Ivan Brooks filed suit against Dr. Charles R. Robinson on October 18, 1961, demanding damages for the defendant's breach of an alleged contract to render him medical services.
From a judgment maintaining defendant's exceptions of no cause of action and prescription of one year and dismissing plaintiff's suit, plaintiff appeals.
Plaintiff's petition alleges a verbal contract of February, 1958, by which defendant agreed to treat plaintiff for "tuberculosis to which petitioner had been exposed"; that on defendant's instructions
The prescription of one year maintained below is that of LSA-C.C. Art. 3536, against claims for "damages * * * resulting from offenses and quasi offenses". Action which constitutes a breach of contract may, at the same time, also constitute a tort; and an action in tort to recover the damages caused (regardless of the contractual aspects of the facts) is prescribed by one year; Phelps v. Donaldson, 243 La. 1118, 150 So.2d 35 (1963). But an action in contract to recover the damages is prescribed in ten years, and plaintiff may elect either contract or tort; American Heating & Plumb. Co. v. West End Country Club, 171 La. 482, 131 So. 466 (1930); Lafleur v. Brown, 223 La. 976, 67 So.2d 556 (1953).
Defendant here however, is a physician, and argues that all claims against a physician in his professional capacity, regardless of any contractual aspects, are prescribed in one year. The cases he cites in support of this position are Phelps v. Donaldson, supra; Bresler v. Nugent, 134 So.2d 694 (La.App.1961); and Kozan v. Comstock, 270 F.2d 839 (5th Cir. 1959). In these cases the question is raised whether tort or contract prescription applies. In Mills v. Doty, La.App., 116 So.2d 710 (1959), also cited by defendant, although tort prescription was applied, the issue was not even raised, much less decided.
Kozan v. Comstock was apparently the first case in which the issue was raised under Louisiana law. The basis of the complaint was alleged improper treatment by the defendant physician of a skin abrasion, which plaintiff claimed caused cancer and leg amputation. From its conclusion that the physician-patient relationship may exist independent of contract, and yet the duty of due care, and liability for negligent conduct, nevertheless may be owed by the physician to the patient, the court reached the further conclusion that breach of the duty of due care in all cases (whether or not a contract is present) constitutes a tort.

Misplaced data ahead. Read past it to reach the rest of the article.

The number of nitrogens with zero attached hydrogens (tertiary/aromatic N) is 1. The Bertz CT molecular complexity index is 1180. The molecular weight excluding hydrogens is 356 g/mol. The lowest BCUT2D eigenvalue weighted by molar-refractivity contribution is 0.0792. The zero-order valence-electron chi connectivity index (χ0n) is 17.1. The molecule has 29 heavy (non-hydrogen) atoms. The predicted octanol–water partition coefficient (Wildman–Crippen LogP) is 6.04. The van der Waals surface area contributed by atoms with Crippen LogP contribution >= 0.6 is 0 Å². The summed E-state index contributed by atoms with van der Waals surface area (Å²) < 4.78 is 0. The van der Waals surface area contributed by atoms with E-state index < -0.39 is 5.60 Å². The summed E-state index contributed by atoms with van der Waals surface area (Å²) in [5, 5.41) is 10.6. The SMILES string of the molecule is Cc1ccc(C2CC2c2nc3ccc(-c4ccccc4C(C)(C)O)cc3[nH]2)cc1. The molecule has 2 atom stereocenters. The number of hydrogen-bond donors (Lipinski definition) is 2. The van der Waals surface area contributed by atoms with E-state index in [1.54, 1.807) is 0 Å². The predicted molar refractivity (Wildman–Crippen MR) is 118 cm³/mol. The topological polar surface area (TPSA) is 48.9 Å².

The court adds, at 270 F.2d 845:
Thus, we take it, the court states in Kozan v. Comstock a patient damaged by his physician would in every case have an action in tort; and, where particular results were guaranteed by the physician, an action in contract. The petition in Kozan v. Comstock, although not set forth, is said to be "based on allegations of malpractice", "inextricably bound up with the idea of breach of implied contract."
We understand the Kozan v. Comstock case to hold that a claim against a physician
We believe that the Louisiana law is, as stated by the Louisiana Supreme Court in Illinois Cent. R. Co. v. New Orleans Terminal Co., 143 La. 467, 78 So. 738 (1918), that:
Accordingly, we are of the opinion that the reasoning of Kozan v. Comstock case does not dispose of the present matter.
In Bresler v. Nugent, supra, involving a claim against a hair-dresser for improper chemical treatment, our brothers of the Third Circuit quoted Dean Prosser to show the possibility of improper hairdressing as tort, and relied on Kozan v. Comstock and Mills v. Doty, supra, to hold that claim a tort prescribed by one year.
In Phelps v. Donaldson, supra, our Supreme Court described the suit as "for damages in tort for alleged malpractice * * and, alternatively, for damages for the breach of a contract warranting particular results" (emphasis supplied). The Court held the tort claim prescribed by one year, and held that the "contract warranting particular results" was not proven. The contractual allegations, we note, were not dismissed on the basis of prescription, but rather after a trial on the merits.
We consider the present matter analogous to the alternative claim in Phelps v. Donaldson, supra. Here, too, the allegation is of contract, and the breach alleged is simple non-performance; plaintiff does not allege unskillful performance, but failure to perform at all. These allegations are taken as true for purposes of the exceptions raised here. We conclude that the action for damages for the breach of contract declared upon is not prescribed by one year, but by the 10-year prescription of LSA-C.C. 3544, against "* * * all personal actions, except those before enumerated".
The District Court judgment dismissing the suit also maintained an exception of no cause of action. It is clear from the trial brief in support of this exception that defendant's only argument was that since he raised the plea of prescription, and the court was therefore obliged to take note of it, the petition affirmatively showed that no cause of action survived the prescriptive period pleaded by defendant. Defendant's
Accordingly, the judgment appealed from is annulled, and set aside; the exceptions are overruled, and the matter is remanded for further proceedings not inconsistent with the views herein expressed. Costs are to await final judgment in the matter.